I am really getting scared now for my earthly off springs in the USA. Last week Sunday on Mars, friends and I were watching the G-20 deliberations in Toronto on a FARSIGHT screen that gives us access to Earth TV channels. As Man from Mars I must hold financial interests on Earth for the sake of Kathryn’s and the mixed kiddos Pete and Sue, so I have to keep track of where Earth is heading financially. It didn’t look good. The current leader of the USA uttered some truly uneconomic noises. Did he ever read your Paul Samuelson’s Basic Elementary Economics for Beginners? Or simply a basic math book that explains why 2 plus 2 is 4 and not 5 or 3 minus 1 is 2 and does not add up to 10?
Then came the clincher in his Toronto press conference. We sat perplexed. Rarely had we seen a leader of the great USA talk in greater platitudes, but worse was what he said about his plans. With the hubris dripping from his smile, he said he had more harsh proposals coming up for next year. After all, he reminded his folks, he’d said a few days before the elections that he would fundamentally change America. They had better learn a lesson that he does what he says (“they” probably meaning your unwilling conservatives who don’t appreciate his “change for the better”). He said he got them national health care even though nobody really wanted his version, and they’d better get used to it that more of that would be flowing down the pipe. So, you dear Americans, hold your breath. He, the new great democratic elected dictator, who speaks like Castro and thinks like Chavez, will do it again. Mark his words. Regardless of Congress, even if it changes hands.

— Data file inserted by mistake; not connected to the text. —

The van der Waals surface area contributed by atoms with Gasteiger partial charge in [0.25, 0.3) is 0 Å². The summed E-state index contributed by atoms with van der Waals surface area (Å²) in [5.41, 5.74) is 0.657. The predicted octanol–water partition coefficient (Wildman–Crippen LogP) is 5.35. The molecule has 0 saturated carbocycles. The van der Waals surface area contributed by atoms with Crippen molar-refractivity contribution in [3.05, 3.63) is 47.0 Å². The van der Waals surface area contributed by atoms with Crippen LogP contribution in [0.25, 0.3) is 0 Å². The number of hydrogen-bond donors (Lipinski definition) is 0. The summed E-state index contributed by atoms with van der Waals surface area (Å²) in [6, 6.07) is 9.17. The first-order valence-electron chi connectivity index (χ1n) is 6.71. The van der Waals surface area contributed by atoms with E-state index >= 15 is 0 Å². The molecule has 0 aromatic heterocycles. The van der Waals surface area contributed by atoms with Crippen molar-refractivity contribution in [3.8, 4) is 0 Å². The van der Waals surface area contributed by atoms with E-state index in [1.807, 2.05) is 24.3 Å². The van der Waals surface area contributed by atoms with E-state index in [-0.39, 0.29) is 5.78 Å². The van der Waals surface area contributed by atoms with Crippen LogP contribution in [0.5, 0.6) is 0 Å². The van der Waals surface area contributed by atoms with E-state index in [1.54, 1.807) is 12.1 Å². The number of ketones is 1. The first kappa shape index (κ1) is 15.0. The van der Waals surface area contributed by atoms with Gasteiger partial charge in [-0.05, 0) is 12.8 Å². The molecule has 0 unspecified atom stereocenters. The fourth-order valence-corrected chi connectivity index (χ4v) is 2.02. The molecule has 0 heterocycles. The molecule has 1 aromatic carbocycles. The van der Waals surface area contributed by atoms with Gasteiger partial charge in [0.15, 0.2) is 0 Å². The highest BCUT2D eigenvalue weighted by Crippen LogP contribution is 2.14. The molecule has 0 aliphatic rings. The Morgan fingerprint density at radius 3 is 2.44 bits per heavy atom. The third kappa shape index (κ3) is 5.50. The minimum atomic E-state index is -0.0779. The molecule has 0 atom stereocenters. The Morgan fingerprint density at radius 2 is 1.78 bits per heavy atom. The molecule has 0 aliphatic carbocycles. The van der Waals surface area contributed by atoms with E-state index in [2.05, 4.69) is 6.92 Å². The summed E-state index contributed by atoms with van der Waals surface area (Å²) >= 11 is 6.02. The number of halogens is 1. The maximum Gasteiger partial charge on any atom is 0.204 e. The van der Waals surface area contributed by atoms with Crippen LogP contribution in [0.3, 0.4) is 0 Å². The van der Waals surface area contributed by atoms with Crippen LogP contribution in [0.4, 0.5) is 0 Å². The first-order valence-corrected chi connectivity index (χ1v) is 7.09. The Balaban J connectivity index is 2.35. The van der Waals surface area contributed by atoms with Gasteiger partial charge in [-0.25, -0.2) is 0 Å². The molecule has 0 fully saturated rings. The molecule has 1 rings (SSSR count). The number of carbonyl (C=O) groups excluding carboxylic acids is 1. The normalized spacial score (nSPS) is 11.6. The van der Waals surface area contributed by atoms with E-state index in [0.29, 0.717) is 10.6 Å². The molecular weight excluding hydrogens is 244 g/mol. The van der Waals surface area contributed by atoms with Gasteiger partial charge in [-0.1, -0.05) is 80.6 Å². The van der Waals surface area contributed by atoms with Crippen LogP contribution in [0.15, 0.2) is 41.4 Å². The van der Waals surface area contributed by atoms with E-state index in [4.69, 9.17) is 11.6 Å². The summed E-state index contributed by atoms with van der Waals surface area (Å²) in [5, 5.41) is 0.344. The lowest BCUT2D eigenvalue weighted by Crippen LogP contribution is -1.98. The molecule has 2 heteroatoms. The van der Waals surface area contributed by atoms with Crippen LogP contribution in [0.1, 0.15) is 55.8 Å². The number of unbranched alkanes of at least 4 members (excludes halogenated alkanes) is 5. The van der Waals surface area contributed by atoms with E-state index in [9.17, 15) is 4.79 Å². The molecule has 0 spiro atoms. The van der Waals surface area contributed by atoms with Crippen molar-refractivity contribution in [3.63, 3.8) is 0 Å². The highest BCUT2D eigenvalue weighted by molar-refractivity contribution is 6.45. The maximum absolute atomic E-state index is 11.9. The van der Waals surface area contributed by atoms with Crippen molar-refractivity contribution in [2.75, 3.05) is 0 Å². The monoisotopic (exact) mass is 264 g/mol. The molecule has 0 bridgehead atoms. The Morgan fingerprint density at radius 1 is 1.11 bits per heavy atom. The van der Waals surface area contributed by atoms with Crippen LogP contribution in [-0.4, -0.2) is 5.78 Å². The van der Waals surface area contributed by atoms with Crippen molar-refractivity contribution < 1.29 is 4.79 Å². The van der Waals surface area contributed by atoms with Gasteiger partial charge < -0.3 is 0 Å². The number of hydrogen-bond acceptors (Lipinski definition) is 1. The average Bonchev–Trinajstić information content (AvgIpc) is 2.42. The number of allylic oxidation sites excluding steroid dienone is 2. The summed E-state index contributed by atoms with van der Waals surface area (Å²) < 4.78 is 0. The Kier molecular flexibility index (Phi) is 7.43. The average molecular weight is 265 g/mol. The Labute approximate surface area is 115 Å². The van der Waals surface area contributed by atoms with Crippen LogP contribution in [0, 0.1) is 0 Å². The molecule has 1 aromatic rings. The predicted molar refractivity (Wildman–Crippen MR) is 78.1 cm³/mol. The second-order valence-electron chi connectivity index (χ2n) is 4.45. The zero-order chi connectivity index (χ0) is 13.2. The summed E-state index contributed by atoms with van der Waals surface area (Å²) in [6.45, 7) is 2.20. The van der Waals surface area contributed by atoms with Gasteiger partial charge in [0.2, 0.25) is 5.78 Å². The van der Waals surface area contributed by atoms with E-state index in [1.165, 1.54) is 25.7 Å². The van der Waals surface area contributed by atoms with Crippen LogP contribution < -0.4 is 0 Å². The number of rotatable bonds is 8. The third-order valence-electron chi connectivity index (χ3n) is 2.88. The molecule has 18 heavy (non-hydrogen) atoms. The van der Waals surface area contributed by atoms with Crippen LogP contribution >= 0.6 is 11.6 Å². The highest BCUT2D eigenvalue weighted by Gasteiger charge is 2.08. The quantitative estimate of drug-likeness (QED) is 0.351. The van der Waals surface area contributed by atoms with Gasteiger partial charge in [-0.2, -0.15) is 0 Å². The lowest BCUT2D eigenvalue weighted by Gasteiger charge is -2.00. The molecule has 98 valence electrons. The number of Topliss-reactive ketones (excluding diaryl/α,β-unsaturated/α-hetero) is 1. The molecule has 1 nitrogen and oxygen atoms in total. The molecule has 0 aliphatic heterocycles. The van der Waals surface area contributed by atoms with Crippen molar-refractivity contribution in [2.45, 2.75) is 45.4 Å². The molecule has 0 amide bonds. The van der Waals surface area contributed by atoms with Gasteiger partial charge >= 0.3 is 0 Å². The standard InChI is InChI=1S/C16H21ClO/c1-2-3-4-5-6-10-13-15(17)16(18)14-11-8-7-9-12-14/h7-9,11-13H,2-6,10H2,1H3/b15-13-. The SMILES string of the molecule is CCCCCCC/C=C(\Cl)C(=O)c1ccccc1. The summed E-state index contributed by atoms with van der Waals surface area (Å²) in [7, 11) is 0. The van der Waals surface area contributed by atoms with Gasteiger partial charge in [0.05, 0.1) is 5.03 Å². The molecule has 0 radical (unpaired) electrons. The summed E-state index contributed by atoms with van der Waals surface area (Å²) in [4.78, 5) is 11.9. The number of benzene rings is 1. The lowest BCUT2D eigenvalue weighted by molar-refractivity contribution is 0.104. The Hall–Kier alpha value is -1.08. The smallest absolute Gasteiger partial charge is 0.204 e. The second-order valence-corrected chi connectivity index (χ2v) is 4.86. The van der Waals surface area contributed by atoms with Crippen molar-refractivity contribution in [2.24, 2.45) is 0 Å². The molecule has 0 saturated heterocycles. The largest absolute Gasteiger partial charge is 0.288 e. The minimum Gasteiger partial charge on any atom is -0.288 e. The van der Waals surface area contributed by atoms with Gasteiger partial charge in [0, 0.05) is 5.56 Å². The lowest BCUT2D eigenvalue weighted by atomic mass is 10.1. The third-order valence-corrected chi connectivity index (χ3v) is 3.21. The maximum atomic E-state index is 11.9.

I knew then that the cheering audience before the election was unaware of what change they would get: a huge generational theft with insurmountable debt, private sector employment down and total government overkill. Pete and Sue and eventually their kids will be paying for it forever after Blockbuster King is gone, leaving behind a totally screwed up economy that will be the signature of America’s decline and the loss of its Independence from the rest of the world. My Mom once said you better know what you’re asking for before you ask. How true.
I knew it was necessary to go back to Earth for family support. The July 4th weekend is always a good time for that. While rushing down, I didn’t see a Columbia or Discovery on my way. Moon also looked lonely, though the space station still showed some life, waving a Russian red flag.
I landed in Nebraska this time on one of those familiar green fields because of this immigration brouhaha in Arizona, my usual place. Nebraska is quietly landlocked and glad to stay that way. An untold secret we only seem to know about on Mars. Omaha is a nice town with surprisingly good restaurants, a sophisticated oasis of fine shops and arts, and happy people on sunny terraces. The airport has no scanner yet so the kids wouldn’t be subjected to queries about their VESIcare bodies. They came in on Republican Airways (even Democrats fly it without a parachute). Downtown, we gathered in “La Buvette”, a popular wine-tasting bar with a broad collection of the best wines Earth offers. Nebraskans know their good life but don’t tell anybody about it. Smart.